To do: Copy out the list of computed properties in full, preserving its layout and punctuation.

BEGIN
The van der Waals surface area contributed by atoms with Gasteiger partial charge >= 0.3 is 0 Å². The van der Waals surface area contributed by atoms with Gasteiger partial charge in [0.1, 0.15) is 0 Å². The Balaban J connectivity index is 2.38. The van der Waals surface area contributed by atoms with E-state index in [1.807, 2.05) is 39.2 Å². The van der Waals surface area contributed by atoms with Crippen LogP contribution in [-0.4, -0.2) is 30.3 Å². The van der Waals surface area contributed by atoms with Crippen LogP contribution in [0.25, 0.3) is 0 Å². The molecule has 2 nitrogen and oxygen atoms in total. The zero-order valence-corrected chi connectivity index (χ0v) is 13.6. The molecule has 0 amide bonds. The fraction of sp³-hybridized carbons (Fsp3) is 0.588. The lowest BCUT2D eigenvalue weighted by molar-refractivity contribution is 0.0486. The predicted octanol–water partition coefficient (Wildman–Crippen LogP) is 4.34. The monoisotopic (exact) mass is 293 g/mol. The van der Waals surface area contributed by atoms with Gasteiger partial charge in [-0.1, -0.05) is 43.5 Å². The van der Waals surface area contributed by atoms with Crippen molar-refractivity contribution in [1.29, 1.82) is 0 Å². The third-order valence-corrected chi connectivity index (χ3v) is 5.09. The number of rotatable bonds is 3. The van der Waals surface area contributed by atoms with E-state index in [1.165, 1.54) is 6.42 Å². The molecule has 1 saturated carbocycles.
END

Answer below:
The van der Waals surface area contributed by atoms with Gasteiger partial charge >= 0.3 is 0 Å². The van der Waals surface area contributed by atoms with Gasteiger partial charge in [0.1, 0.15) is 0 Å². The Balaban J connectivity index is 2.38. The van der Waals surface area contributed by atoms with E-state index in [1.807, 2.05) is 39.2 Å². The van der Waals surface area contributed by atoms with Crippen LogP contribution in [-0.4, -0.2) is 30.3 Å². The van der Waals surface area contributed by atoms with Crippen LogP contribution in [0.25, 0.3) is 0 Å². The molecule has 2 nitrogen and oxygen atoms in total. The zero-order valence-corrected chi connectivity index (χ0v) is 13.6. The molecule has 0 amide bonds. The fraction of sp³-hybridized carbons (Fsp3) is 0.588. The lowest BCUT2D eigenvalue weighted by molar-refractivity contribution is 0.0486. The predicted octanol–water partition coefficient (Wildman–Crippen LogP) is 4.34. The monoisotopic (exact) mass is 293 g/mol. The van der Waals surface area contributed by atoms with Gasteiger partial charge in [-0.1, -0.05) is 43.5 Å². The van der Waals surface area contributed by atoms with Crippen molar-refractivity contribution in [1.29, 1.82) is 0 Å². The third-order valence-corrected chi connectivity index (χ3v) is 5.09. The number of rotatable bonds is 3. The van der Waals surface area contributed by atoms with E-state index in [1.165, 1.54) is 6.42 Å². The molecule has 1 saturated carbocycles.